The International Organisation of Securities Commission (IOSCO) has published eight recommendations for the protection of client assets, aimed at helping regulators improve supervision.
Regulators are looking to address risk to client assets held by intermediaries in certain jurisdictions and how to return client assets in default, resolution or insolvency scenarios as a result of the financial crisis.
IOSCO’s principles provide guidance on intermediaries’ responsibility to ensure compliance with current rules, including risk management systems and internal controls to monitor compliance.
In its report, IOSCO states there were two possible scenarios that may contribute to regulatory challenges around protection of client assets: where a client has, knowingly or unknowingly, waived or modified the degree of protection or opted out, and where an intermediary has placed or deposited assets in a foreign jurisdiction.
IOSCO said to solve the issue documentary requirements should apply, requiring intermediaries to obtain a client’s recorded consent, and it was important for a client to understand the implications of a waiver.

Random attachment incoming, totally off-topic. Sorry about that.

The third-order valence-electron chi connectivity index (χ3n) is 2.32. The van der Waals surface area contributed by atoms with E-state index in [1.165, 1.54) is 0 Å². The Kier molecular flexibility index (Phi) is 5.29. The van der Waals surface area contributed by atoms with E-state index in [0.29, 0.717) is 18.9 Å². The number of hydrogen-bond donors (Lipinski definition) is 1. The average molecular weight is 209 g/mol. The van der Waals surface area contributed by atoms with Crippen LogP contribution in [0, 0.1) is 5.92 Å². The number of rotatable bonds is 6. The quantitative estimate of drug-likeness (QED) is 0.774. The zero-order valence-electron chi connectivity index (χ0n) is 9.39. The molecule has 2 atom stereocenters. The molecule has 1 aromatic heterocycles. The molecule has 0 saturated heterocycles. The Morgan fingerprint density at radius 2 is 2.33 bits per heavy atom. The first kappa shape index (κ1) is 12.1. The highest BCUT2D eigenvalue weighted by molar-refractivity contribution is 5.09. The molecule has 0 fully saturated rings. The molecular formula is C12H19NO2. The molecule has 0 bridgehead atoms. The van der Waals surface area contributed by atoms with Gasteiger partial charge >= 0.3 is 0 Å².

The recommendations, which touch on the roles of both regulators and intermediaries, include having intermediaries maintain accurate and up-to-date records and accounts of client assets, provide a regular statement to clients, and for regulators to maintain a regime that promotes effective safeguarding of client assets.
If assets have been moved to another jurisdiction, intermediaries would need to make sure they comply with that country’s regulatory requirements.
“The intermediary has the responsibility to understand the client asset protection regimes and arrangements in every jurisdiction in which client assets are kept, to the extent necessary to ensure compliance with the domestic requirements,” the report said.
IOSCO received 21 public responses to a consultation on the protection of client assets, which was published last year.